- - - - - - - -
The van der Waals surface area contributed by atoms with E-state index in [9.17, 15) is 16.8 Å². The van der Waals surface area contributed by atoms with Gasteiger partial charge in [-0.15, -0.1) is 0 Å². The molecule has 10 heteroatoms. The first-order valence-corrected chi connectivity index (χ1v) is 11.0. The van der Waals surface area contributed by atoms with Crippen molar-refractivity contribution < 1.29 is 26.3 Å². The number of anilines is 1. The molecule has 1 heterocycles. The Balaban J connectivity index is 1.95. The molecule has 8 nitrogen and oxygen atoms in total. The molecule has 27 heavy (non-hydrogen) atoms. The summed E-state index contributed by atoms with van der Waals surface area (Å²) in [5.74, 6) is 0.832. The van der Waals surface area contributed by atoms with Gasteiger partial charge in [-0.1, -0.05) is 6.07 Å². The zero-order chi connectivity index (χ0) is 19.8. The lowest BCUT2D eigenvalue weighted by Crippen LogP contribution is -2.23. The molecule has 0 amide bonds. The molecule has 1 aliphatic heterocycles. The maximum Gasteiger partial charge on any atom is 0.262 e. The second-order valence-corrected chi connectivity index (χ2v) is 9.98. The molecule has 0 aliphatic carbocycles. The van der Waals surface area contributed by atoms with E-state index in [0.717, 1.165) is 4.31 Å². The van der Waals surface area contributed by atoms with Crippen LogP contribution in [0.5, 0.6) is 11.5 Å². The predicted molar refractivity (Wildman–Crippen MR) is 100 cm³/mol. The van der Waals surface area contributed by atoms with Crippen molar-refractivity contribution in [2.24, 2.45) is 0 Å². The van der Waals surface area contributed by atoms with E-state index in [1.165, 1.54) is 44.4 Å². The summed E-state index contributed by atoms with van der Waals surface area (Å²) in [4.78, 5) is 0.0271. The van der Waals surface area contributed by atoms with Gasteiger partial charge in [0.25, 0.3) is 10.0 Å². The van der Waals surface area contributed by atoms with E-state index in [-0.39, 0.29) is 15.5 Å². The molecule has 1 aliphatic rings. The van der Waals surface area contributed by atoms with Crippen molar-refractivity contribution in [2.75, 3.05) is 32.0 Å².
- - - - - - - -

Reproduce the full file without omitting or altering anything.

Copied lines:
The van der Waals surface area contributed by atoms with E-state index in [9.17, 15) is 16.8 Å². The van der Waals surface area contributed by atoms with Gasteiger partial charge in [-0.15, -0.1) is 0 Å². The molecule has 10 heteroatoms. The first-order valence-corrected chi connectivity index (χ1v) is 11.0. The van der Waals surface area contributed by atoms with Crippen molar-refractivity contribution < 1.29 is 26.3 Å². The number of anilines is 1. The molecule has 1 heterocycles. The Balaban J connectivity index is 1.95. The molecule has 8 nitrogen and oxygen atoms in total. The molecule has 27 heavy (non-hydrogen) atoms. The summed E-state index contributed by atoms with van der Waals surface area (Å²) in [5.74, 6) is 0.832. The van der Waals surface area contributed by atoms with Gasteiger partial charge in [-0.1, -0.05) is 6.07 Å². The zero-order chi connectivity index (χ0) is 19.8. The lowest BCUT2D eigenvalue weighted by Crippen LogP contribution is -2.23. The molecule has 0 amide bonds. The molecule has 1 aliphatic heterocycles. The maximum Gasteiger partial charge on any atom is 0.262 e. The second-order valence-corrected chi connectivity index (χ2v) is 9.98. The molecule has 0 aliphatic carbocycles. The van der Waals surface area contributed by atoms with E-state index in [0.717, 1.165) is 4.31 Å². The van der Waals surface area contributed by atoms with Crippen LogP contribution in [0.5, 0.6) is 11.5 Å². The predicted molar refractivity (Wildman–Crippen MR) is 100 cm³/mol. The van der Waals surface area contributed by atoms with Crippen molar-refractivity contribution in [2.24, 2.45) is 0 Å². The van der Waals surface area contributed by atoms with E-state index in [1.165, 1.54) is 44.4 Å². The summed E-state index contributed by atoms with van der Waals surface area (Å²) in [4.78, 5) is 0.0271. The van der Waals surface area contributed by atoms with Gasteiger partial charge in [0.25, 0.3) is 10.0 Å². The van der Waals surface area contributed by atoms with E-state index in [-0.39, 0.29) is 15.5 Å². The molecule has 1 aliphatic rings. The van der Waals surface area contributed by atoms with Crippen molar-refractivity contribution in [2.75, 3.05) is 32.0 Å².